The BT3-USB-MON. Photo courtesy of Abaco Systems
Abaco Systems has unveiled a new hardware and software bundle capable of performing the type of MIL-STD-1553 data bus visualization, analysis and recording that normally requires three different data bus-testing technologies.
The MIL-STD-1553 serial data bus was first established in 1973 by the Society of Automotive Engineers (SAE), with initial deployment on U.S. Air Force F-16s before going on to be the most widely used bus protocol in military air and land vehicles. Over time it has moved well beyond the military realm. Today it is being used in some of the newest in-service commercial aircraft such as the Airbus A350, which uses a 1553 bus in its rudder control system and other safety critical systems not running on the aircraft’s avionics full-duplex ethernet (AFDX) architecture.
However, while 1553 remains a viable standard, it requires in-depth knowledge to be tested and debugged, according to Joshua Jensen, an avionics product manager at Abaco. Newer engineers are more familiar with more modern protocols such as ARINC 664 — the official nomenclature for the aforementioned AFDX network.
The increasing use of field-programmable gate arrays (FPGAs) in testers also helps to reduce equipment size, weight and power as well as to increase its versatility and upgradability. Portability and convenience also account for the popularity of universal serial bus (USB)-linked testers. Ethernet is also expanding in its applicability as a medium data bus testing.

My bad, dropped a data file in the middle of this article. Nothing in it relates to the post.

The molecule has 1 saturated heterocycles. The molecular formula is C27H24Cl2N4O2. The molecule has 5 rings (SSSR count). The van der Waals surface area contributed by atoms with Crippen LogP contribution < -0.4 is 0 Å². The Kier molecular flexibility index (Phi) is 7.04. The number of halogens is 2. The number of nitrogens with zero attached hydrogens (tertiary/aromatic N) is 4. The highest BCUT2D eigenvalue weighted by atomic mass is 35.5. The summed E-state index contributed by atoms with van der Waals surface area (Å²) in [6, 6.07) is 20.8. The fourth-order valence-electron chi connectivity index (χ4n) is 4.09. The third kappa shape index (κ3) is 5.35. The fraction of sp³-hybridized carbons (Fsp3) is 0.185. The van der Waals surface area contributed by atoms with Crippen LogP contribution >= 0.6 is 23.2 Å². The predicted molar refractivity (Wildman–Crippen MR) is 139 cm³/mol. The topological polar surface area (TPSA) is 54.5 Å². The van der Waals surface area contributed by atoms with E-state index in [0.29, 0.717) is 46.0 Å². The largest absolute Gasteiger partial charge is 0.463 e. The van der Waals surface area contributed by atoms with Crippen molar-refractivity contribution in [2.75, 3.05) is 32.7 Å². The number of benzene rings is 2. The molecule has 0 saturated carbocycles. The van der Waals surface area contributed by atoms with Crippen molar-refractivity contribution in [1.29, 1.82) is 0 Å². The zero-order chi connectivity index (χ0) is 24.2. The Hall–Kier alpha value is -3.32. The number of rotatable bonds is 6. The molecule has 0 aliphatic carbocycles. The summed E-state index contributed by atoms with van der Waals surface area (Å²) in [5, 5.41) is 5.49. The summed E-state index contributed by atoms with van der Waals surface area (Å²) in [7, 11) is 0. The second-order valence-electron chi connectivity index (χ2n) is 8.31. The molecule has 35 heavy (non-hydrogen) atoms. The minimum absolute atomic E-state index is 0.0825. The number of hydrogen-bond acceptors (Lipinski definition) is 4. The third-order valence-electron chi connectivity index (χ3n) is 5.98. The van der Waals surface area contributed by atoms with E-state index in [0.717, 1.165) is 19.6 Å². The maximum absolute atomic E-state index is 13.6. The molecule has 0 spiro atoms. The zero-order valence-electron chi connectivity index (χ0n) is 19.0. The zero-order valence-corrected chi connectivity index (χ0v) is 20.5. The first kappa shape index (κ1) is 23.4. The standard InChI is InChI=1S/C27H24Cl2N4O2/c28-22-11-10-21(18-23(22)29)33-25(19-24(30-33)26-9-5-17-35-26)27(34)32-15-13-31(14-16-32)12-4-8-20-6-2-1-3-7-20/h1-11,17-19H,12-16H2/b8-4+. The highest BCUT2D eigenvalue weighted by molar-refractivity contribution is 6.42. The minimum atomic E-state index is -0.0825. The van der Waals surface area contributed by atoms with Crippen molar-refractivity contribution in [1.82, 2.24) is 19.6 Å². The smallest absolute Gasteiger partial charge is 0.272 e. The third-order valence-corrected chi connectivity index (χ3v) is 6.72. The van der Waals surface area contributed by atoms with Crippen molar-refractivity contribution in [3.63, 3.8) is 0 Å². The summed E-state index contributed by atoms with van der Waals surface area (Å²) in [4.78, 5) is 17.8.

Jensen said there were a number of factors influencing Abaco to introduce its new BT3-USB-MON 1553 data bus testing system.
“Although the MIL-STD-1553 and MIL-STD-1760 specifications are quite mature, we have seen many differing interpretations and/or violations of the specifications built into numerous avionics systems, including excessive response times, signals with insufficient amplitude and busy bit response on power-up occurring too late. Engineers performing upgrades to legacy systems often have little experience with these bus standards — yet need affordable and easy to use tools that provide a clear representation of bus traffic,” said Jensen.
The BT3-USB-MON is compatible with any 1553-compliant components within 1553 architecture. The system is capable for providing run-time 1553 traffic analysis and monitoring, bus recording and has a graphical user interface that gives a view of what is happening within the bus.
Abaco’s engineering team also focused on reducing the need for newer engineers to acquire extensive 1553 knowledge by adding software to the system that can capture anomalies within bus traffic by setting triggers.
A 1553 bus architecture is capable of up to 32 remote terminals or nodes within aircraft systems. One challenge this can present to engineers is attempting to conduct electrical analysis from cables that are difficult to access. Jensen said Abaco has even seen engineers attempt to create what he describes as “T” couplers using paper clips or stripping cables bare to expose a differential pair and analyze traffic on two different channels.
“It may be inserted anywhere in the bus topology,” said Jensen. “This tool can be deployed anywhere 1553 bus monitoring/recording is required, but it’s specifically targeted to give the engineer an intuitive GUI bus analyzer and logger capable of monitoring 100% bus duty cycle in a rugged, portable, low current consumption.”